Peru: The Power of Citizens
Engaged and mobilised citizens can change the world we live in: four examples from Peru.
Nobel Peace Prize laureate Kailash Satyarthi spoke at the conference "Promoting Decent Work Worldwide through Sustainable Supply Chains" hosted by BMZ and BMAS.
‘Decent work cannot be a luxury that only rich countries can afford,’ declared Andrea Nahles, German Federal Minister of Labour and Social Affairs, in her opening speech at the G7 International Stakeholder Conference in Berlin’s Axica on 10 March. The ‘rich G7 countries’ she referred to, however, account for 52% of international wealth creation. The market power of the 750 million consumers who live there cannot be denied. This is why Ms Nahles, in conjunction with Federal Minister for Economic Cooperation and Development Dr Gerd Müller, aims to initiate genuine improvements. ‘My favourite vision is that we manage to set up accident insurance schemes in producer countries,’ said Ms Nahles.
Development Minister Gerd Müller also stressed the market power of consumers and the responsibility that this brings with it. But he was careful to point to the obligations of manufacturers and the trade industry too. ‘The penny must drop,’ said Müller. ‘We live in one world. It is a question of global responsibility and ethics.’ Although Andrea Nahles is not in his political party, ‘what we share is the need to make our one world more socially responsible and more just’.
At a press conference on the sidelines of the conference, the two ministers presented their initiative to promote decent work worldwide through sustainable supply chains. The vision paper ‘Good work worldwide’ lays out specific steps for the G7 states to take. The two ministers agreed that Germany is willing and able to act as trailblazer here.
The children’s rights activist Kailash Satyarthi, who was awarded the Nobel Peace Prize in 2014 for his work, found expressive words in his address. Only if we work together, he said, ‘can we put an end to the slavery of children’.
The Federal Ministry for Economic Cooperation and Development’s (BMZ) Partnership for Sustainable Textiles too was discussed at the conference. A number of guests from producer countries like Bangladesh and Pakistan were invited. Bangladesh’s Minister of Commerce Tofail Ahmed was one of the speakers at a panel discussion, alongside the French Minister of Labour François Rebsamen.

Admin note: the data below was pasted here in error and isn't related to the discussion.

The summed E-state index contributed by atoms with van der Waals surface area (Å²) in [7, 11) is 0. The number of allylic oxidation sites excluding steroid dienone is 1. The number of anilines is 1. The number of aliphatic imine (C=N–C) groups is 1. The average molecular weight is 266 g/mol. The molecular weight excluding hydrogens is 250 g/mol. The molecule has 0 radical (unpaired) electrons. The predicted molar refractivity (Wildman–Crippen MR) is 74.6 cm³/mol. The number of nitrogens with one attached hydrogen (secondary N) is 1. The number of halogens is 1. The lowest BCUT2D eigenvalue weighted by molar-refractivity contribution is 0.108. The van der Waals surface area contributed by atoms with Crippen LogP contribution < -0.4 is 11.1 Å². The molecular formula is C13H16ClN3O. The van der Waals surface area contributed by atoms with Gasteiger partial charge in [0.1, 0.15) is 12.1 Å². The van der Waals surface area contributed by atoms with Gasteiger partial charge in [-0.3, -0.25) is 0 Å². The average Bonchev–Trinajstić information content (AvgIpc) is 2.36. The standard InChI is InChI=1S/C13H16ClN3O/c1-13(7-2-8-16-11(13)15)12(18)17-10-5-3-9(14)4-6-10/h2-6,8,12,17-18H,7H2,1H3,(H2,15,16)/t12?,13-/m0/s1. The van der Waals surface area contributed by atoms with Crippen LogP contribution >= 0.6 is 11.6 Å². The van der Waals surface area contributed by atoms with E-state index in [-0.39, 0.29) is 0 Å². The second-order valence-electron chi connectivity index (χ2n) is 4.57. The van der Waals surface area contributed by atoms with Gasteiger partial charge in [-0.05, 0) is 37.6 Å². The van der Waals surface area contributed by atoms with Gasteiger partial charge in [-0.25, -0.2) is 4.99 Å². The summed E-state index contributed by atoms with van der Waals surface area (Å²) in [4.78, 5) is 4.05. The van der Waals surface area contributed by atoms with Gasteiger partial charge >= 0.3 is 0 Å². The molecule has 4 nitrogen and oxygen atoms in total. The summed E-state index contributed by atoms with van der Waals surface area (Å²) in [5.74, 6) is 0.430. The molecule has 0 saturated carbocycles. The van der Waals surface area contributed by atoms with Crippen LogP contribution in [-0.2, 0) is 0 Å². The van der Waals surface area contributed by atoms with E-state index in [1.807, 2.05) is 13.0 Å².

The conference offered participants six different forums at which they could discuss the various aspects of sustainable supply chains: How can accidents at work be avoided? How can small and medium-size enterprises in G7 states help implement standards? What can be done to strengthen networks on environmental and social standards? How can complaints mechanisms be improved? How can capacity development be stepped up in producer countries? And how can consumers in G7 states be encouraged to make responsible decisions?
Two of the forums were headed by Thomas Silberhorn, Parliamentary State Secretary at the BMZ, and Jörg Asmussen, State Secretary at the Federal Ministry of Labour and Social Affairs (BMAS). Inputs came from representatives of the International Labour Organization (ILO), the China National Textile and Apparel Council, BMW, and GIZ’s own Managing Director Dr Christoph Beier. Key was that enough time was allowed for discussion and comments.
At the closing session on 11 March, World Bank Group President Jim Yong Kim expressed his support for the initiative to promote decent work worldwide. The intention of making further progress in this context at the G7 summit of leading industrialised nations at Schloss Elmau in Bavaria in June is also an important contribution to the war on hunger, said Kim. He added, ‘The G7 could set the scene for an entirely new era in cooperation.’
Angel Gurría, OECD Secretary-General, underscored the huge importance of Germany’s G7 Presidency, because it is high time that new momentum was found to implement standards along entire global supply chains. Germany can act as an important driver.
ILO Director-General Guy Ryder also expects a lot from Germany’s Presidency. A great deal can be initiated, especially in the field of working conditions, but it must then also be carried forward, he said, perhaps to the G20 states. There are still about 80 days to go before the G7 summit at Schloss Elmau, but here in Berlin the stage has already been set in important ways. On that all participants agreed.
The event was jointly hosted by BMAS and BMZ with the support of GIZ’s Development Policy Forum.
Photo: Thomas Köhler